In the light of further study of the operational implications, I hope shortly to introduce a procedure under which applicants for national insurance cards who have recently entered the country will be asked for their passports or other identity documents ; this procedure would be applied in those areas of the country where difficulties arise over the accuracy of immigrants' personal particulars.
I thank my right hon. Friend for that reply. In view of some of the fears being expressed about this scheme, will he confirm that it has worked in the West Midlands without difficulty? Will he also confirm that if the scheme is successful it will remove the incentive for the illegal immigration trade, which is the prospect of employment in this country?
The answer to the first part of my hon. Friend's supplementary question is "Yes". The answer to the second part is that my Department is undertaking to spread these procedures as I have said, so as better to carry out its own statutory obligations. I cannot predict what the outcome will be.
There is no question of my Department's acting as a policeman. It has a statutory obligation to issue insurance cards to the particular persons identified in the insurance cards. When an applicant cannot always speak English accurately and there is some doubt about the precise name under which he or she goes, because of the habit of using different forms of names, it is only reasonable to have some procedure for checking. As my hon. Friend the Member for Nottingham, South (Mr. Fowler) said, in part of the country a procedure has been in use for some time using passports to help my Department get the facts right.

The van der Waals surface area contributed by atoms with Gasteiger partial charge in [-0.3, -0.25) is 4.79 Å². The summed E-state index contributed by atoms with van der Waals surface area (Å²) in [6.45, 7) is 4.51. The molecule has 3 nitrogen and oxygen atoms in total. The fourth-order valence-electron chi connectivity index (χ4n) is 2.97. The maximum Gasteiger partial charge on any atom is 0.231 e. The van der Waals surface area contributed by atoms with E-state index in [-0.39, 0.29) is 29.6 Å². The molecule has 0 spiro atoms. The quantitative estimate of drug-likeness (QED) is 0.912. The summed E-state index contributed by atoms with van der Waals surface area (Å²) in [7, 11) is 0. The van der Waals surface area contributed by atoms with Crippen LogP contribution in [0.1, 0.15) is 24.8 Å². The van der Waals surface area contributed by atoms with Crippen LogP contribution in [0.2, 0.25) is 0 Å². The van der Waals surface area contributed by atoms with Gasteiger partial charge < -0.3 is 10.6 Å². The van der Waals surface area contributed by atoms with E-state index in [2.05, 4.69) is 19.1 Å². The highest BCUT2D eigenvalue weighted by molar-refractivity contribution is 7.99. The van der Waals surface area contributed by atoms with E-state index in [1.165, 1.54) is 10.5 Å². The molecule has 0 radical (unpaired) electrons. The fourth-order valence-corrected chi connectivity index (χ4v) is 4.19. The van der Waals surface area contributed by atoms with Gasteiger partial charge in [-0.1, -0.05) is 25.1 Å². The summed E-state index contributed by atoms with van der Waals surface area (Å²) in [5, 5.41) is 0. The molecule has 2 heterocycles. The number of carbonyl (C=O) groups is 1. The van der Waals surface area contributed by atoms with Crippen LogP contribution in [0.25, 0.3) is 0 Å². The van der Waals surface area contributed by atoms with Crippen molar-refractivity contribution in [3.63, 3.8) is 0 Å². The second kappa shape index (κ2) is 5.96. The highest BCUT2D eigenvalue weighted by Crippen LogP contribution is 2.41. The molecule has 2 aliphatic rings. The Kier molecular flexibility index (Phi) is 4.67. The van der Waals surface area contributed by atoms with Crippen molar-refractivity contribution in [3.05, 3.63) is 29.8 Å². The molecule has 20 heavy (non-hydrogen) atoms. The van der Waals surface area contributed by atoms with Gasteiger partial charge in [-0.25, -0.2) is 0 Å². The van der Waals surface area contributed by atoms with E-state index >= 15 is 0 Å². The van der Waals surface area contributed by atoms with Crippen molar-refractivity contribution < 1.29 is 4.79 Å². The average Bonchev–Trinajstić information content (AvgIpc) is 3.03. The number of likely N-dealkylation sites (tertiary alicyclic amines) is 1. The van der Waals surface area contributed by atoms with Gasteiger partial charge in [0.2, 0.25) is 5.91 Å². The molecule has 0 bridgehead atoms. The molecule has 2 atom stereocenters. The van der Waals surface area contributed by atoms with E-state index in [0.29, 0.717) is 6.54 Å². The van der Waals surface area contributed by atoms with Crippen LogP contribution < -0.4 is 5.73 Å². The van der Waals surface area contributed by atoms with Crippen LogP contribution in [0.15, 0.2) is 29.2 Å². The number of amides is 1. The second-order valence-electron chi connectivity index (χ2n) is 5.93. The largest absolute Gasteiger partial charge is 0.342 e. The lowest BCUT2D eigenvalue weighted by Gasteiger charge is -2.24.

Will not the Secretary of State acknowledge that the retrospective effects of the 1971 Act have made a lot of people illegal who, because of the six months' limitation, would otherwise have been accepted as being here legally? Will he assure the House that his Department will become no party to a situation where such people holding national insurance cards at the moment and working quite happily in the interests of the British economy are in any way hounded by the Department?
My Department is in duty bound to establish whether the person applying for a national insurance card is the person whom he or she purports to be and to get the identification correct. It is only if some breach of a law is thereby suggested that my officials have any duty to communicate with the Home Office. The prime purpose of this procedure is for the fulfilment of the statutory duties of my Department.